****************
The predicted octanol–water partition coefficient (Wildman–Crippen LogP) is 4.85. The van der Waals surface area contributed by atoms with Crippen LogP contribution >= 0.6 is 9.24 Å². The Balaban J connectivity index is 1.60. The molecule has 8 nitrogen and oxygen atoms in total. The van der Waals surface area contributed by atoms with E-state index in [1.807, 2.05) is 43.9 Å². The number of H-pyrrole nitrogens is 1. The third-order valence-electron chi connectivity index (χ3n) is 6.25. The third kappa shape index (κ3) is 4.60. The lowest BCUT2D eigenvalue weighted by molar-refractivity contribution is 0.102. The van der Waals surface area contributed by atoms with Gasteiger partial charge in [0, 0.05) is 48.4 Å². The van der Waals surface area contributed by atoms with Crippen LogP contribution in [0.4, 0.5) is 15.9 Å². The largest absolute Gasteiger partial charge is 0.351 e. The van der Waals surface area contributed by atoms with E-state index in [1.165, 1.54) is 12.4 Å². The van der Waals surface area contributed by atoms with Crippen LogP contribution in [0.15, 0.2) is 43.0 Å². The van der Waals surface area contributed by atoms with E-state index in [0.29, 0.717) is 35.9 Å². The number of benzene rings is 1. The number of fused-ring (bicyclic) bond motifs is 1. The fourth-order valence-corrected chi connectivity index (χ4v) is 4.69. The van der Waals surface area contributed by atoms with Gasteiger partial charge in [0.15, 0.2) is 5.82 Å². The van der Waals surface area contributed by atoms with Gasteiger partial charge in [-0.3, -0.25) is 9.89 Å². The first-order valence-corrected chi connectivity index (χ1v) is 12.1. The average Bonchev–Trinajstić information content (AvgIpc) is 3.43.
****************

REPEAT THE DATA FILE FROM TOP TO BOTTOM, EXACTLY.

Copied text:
The predicted octanol–water partition coefficient (Wildman–Crippen LogP) is 4.85. The van der Waals surface area contributed by atoms with Crippen LogP contribution >= 0.6 is 9.24 Å². The Balaban J connectivity index is 1.60. The molecule has 8 nitrogen and oxygen atoms in total. The van der Waals surface area contributed by atoms with E-state index in [1.807, 2.05) is 43.9 Å². The number of H-pyrrole nitrogens is 1. The third-order valence-electron chi connectivity index (χ3n) is 6.25. The third kappa shape index (κ3) is 4.60. The lowest BCUT2D eigenvalue weighted by molar-refractivity contribution is 0.102. The van der Waals surface area contributed by atoms with Gasteiger partial charge in [0, 0.05) is 48.4 Å². The van der Waals surface area contributed by atoms with Crippen LogP contribution in [0.4, 0.5) is 15.9 Å². The largest absolute Gasteiger partial charge is 0.351 e. The van der Waals surface area contributed by atoms with E-state index in [1.165, 1.54) is 12.4 Å². The van der Waals surface area contributed by atoms with Crippen LogP contribution in [0.15, 0.2) is 43.0 Å². The van der Waals surface area contributed by atoms with E-state index in [0.29, 0.717) is 35.9 Å². The number of benzene rings is 1. The number of fused-ring (bicyclic) bond motifs is 1. The fourth-order valence-corrected chi connectivity index (χ4v) is 4.69. The van der Waals surface area contributed by atoms with Gasteiger partial charge in [0.15, 0.2) is 5.82 Å². The van der Waals surface area contributed by atoms with Gasteiger partial charge in [-0.3, -0.25) is 9.89 Å². The first-order valence-corrected chi connectivity index (χ1v) is 12.1. The average Bonchev–Trinajstić information content (AvgIpc) is 3.43.